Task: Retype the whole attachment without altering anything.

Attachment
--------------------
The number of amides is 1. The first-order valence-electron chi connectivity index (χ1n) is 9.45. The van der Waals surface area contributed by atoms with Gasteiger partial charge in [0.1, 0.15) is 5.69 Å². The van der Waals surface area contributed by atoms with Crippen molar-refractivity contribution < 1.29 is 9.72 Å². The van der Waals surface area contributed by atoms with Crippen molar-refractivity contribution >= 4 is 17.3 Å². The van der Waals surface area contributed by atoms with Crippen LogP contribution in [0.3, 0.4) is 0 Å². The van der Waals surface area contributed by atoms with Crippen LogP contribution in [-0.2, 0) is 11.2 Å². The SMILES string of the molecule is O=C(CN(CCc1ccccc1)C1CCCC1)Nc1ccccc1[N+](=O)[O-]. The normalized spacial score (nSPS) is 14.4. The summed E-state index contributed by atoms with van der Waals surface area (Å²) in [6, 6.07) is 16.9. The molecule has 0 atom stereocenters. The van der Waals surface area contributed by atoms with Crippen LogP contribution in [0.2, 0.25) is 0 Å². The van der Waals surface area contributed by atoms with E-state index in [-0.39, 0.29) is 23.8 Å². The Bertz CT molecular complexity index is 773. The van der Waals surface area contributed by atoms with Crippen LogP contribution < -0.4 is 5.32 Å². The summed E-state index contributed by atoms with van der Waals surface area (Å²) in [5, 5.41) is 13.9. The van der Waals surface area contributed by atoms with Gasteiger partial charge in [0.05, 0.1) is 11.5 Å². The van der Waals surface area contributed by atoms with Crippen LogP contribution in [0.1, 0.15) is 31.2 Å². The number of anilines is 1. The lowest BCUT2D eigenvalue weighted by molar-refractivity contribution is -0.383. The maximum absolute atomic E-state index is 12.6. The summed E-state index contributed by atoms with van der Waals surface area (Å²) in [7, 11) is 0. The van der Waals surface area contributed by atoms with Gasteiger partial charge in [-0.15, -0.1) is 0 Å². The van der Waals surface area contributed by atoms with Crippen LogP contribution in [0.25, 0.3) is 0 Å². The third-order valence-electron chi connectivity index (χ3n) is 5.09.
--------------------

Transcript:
The number of amides is 1. The first-order valence-electron chi connectivity index (χ1n) is 9.45. The van der Waals surface area contributed by atoms with Gasteiger partial charge in [0.1, 0.15) is 5.69 Å². The van der Waals surface area contributed by atoms with Crippen molar-refractivity contribution < 1.29 is 9.72 Å². The van der Waals surface area contributed by atoms with Crippen molar-refractivity contribution >= 4 is 17.3 Å². The van der Waals surface area contributed by atoms with Crippen LogP contribution in [0.3, 0.4) is 0 Å². The van der Waals surface area contributed by atoms with Crippen LogP contribution in [-0.2, 0) is 11.2 Å². The SMILES string of the molecule is O=C(CN(CCc1ccccc1)C1CCCC1)Nc1ccccc1[N+](=O)[O-]. The normalized spacial score (nSPS) is 14.4. The summed E-state index contributed by atoms with van der Waals surface area (Å²) in [6, 6.07) is 16.9. The molecule has 0 atom stereocenters. The van der Waals surface area contributed by atoms with Crippen LogP contribution in [0.2, 0.25) is 0 Å². The van der Waals surface area contributed by atoms with E-state index in [-0.39, 0.29) is 23.8 Å². The Bertz CT molecular complexity index is 773. The van der Waals surface area contributed by atoms with Crippen LogP contribution < -0.4 is 5.32 Å². The summed E-state index contributed by atoms with van der Waals surface area (Å²) in [5, 5.41) is 13.9. The van der Waals surface area contributed by atoms with Gasteiger partial charge in [0.05, 0.1) is 11.5 Å². The van der Waals surface area contributed by atoms with Crippen LogP contribution in [0.1, 0.15) is 31.2 Å². The number of anilines is 1. The lowest BCUT2D eigenvalue weighted by molar-refractivity contribution is -0.383. The maximum absolute atomic E-state index is 12.6. The summed E-state index contributed by atoms with van der Waals surface area (Å²) in [7, 11) is 0. The van der Waals surface area contributed by atoms with Gasteiger partial charge in [-0.15, -0.1) is 0 Å². The van der Waals surface area contributed by atoms with Crippen LogP contribution in [0.25, 0.3) is 0 Å². The third-order valence-electron chi connectivity index (χ3n) is 5.09.